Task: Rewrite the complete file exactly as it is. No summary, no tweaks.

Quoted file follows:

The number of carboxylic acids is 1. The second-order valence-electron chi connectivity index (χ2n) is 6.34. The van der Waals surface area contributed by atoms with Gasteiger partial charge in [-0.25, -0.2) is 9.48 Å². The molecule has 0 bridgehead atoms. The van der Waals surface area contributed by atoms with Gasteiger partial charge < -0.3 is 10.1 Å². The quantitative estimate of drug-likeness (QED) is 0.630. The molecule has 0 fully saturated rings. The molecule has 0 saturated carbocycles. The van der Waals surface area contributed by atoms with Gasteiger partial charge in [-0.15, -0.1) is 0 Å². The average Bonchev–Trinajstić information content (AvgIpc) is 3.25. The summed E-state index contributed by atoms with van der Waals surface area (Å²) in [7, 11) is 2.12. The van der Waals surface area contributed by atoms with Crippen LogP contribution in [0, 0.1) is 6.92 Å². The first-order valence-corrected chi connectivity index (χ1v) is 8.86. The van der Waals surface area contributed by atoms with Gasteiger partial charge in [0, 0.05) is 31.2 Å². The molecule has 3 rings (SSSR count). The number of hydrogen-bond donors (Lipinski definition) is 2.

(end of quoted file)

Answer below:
The number of carboxylic acids is 1. The second-order valence-electron chi connectivity index (χ2n) is 6.34. The van der Waals surface area contributed by atoms with Gasteiger partial charge in [-0.25, -0.2) is 9.48 Å². The molecule has 0 bridgehead atoms. The van der Waals surface area contributed by atoms with Gasteiger partial charge < -0.3 is 10.1 Å². The quantitative estimate of drug-likeness (QED) is 0.630. The molecule has 0 fully saturated rings. The molecule has 0 saturated carbocycles. The van der Waals surface area contributed by atoms with Gasteiger partial charge in [-0.15, -0.1) is 0 Å². The average Bonchev–Trinajstić information content (AvgIpc) is 3.25. The summed E-state index contributed by atoms with van der Waals surface area (Å²) in [7, 11) is 2.12. The van der Waals surface area contributed by atoms with Crippen LogP contribution in [0, 0.1) is 6.92 Å². The first-order valence-corrected chi connectivity index (χ1v) is 8.86. The van der Waals surface area contributed by atoms with Gasteiger partial charge in [0, 0.05) is 31.2 Å². The molecule has 3 rings (SSSR count). The number of hydrogen-bond donors (Lipinski definition) is 2.